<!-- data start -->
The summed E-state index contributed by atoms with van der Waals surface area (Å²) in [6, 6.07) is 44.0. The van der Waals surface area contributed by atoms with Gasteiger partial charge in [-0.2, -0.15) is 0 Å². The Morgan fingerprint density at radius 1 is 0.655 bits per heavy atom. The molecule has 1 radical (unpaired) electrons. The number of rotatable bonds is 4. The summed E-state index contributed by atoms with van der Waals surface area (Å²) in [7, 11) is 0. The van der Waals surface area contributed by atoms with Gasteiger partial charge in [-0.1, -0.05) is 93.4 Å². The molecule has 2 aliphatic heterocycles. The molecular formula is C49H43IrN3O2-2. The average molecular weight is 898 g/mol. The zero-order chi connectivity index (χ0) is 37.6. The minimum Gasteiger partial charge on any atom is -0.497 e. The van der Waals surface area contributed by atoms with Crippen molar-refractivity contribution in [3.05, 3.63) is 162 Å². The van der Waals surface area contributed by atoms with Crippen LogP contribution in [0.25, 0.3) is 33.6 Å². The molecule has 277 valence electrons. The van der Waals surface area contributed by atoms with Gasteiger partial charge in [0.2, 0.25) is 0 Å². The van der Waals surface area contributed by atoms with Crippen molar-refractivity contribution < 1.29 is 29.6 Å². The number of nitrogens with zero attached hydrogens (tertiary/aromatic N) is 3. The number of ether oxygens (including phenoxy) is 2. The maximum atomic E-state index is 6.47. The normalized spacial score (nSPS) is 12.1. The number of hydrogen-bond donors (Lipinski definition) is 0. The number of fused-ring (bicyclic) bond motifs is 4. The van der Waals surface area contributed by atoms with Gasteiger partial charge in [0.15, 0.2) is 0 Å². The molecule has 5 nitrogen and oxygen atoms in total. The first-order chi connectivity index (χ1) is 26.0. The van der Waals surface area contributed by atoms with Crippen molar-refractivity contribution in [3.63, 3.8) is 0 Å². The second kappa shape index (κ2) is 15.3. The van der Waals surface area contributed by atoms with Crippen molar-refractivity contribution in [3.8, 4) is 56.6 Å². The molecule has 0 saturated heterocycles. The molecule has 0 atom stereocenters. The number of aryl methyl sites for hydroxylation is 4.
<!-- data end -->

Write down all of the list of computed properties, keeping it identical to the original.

The summed E-state index contributed by atoms with van der Waals surface area (Å²) in [6, 6.07) is 44.0. The van der Waals surface area contributed by atoms with Gasteiger partial charge in [-0.2, -0.15) is 0 Å². The Morgan fingerprint density at radius 1 is 0.655 bits per heavy atom. The molecule has 1 radical (unpaired) electrons. The number of rotatable bonds is 4. The summed E-state index contributed by atoms with van der Waals surface area (Å²) in [7, 11) is 0. The van der Waals surface area contributed by atoms with Gasteiger partial charge in [-0.1, -0.05) is 93.4 Å². The molecule has 2 aliphatic heterocycles. The molecular formula is C49H43IrN3O2-2. The average molecular weight is 898 g/mol. The zero-order chi connectivity index (χ0) is 37.6. The minimum Gasteiger partial charge on any atom is -0.497 e. The van der Waals surface area contributed by atoms with Crippen molar-refractivity contribution in [3.05, 3.63) is 162 Å². The van der Waals surface area contributed by atoms with Crippen LogP contribution in [0.25, 0.3) is 33.6 Å². The molecule has 277 valence electrons. The van der Waals surface area contributed by atoms with Gasteiger partial charge in [0.2, 0.25) is 0 Å². The van der Waals surface area contributed by atoms with Crippen molar-refractivity contribution < 1.29 is 29.6 Å². The number of nitrogens with zero attached hydrogens (tertiary/aromatic N) is 3. The number of ether oxygens (including phenoxy) is 2. The maximum atomic E-state index is 6.47. The normalized spacial score (nSPS) is 12.1. The number of hydrogen-bond donors (Lipinski definition) is 0. The number of fused-ring (bicyclic) bond motifs is 4. The van der Waals surface area contributed by atoms with Gasteiger partial charge in [0.15, 0.2) is 0 Å². The molecule has 5 nitrogen and oxygen atoms in total. The first-order chi connectivity index (χ1) is 26.0. The van der Waals surface area contributed by atoms with Crippen molar-refractivity contribution in [3.63, 3.8) is 0 Å². The second kappa shape index (κ2) is 15.3. The van der Waals surface area contributed by atoms with Crippen molar-refractivity contribution in [3.8, 4) is 56.6 Å². The molecule has 0 saturated heterocycles. The molecule has 0 atom stereocenters. The number of aryl methyl sites for hydroxylation is 4.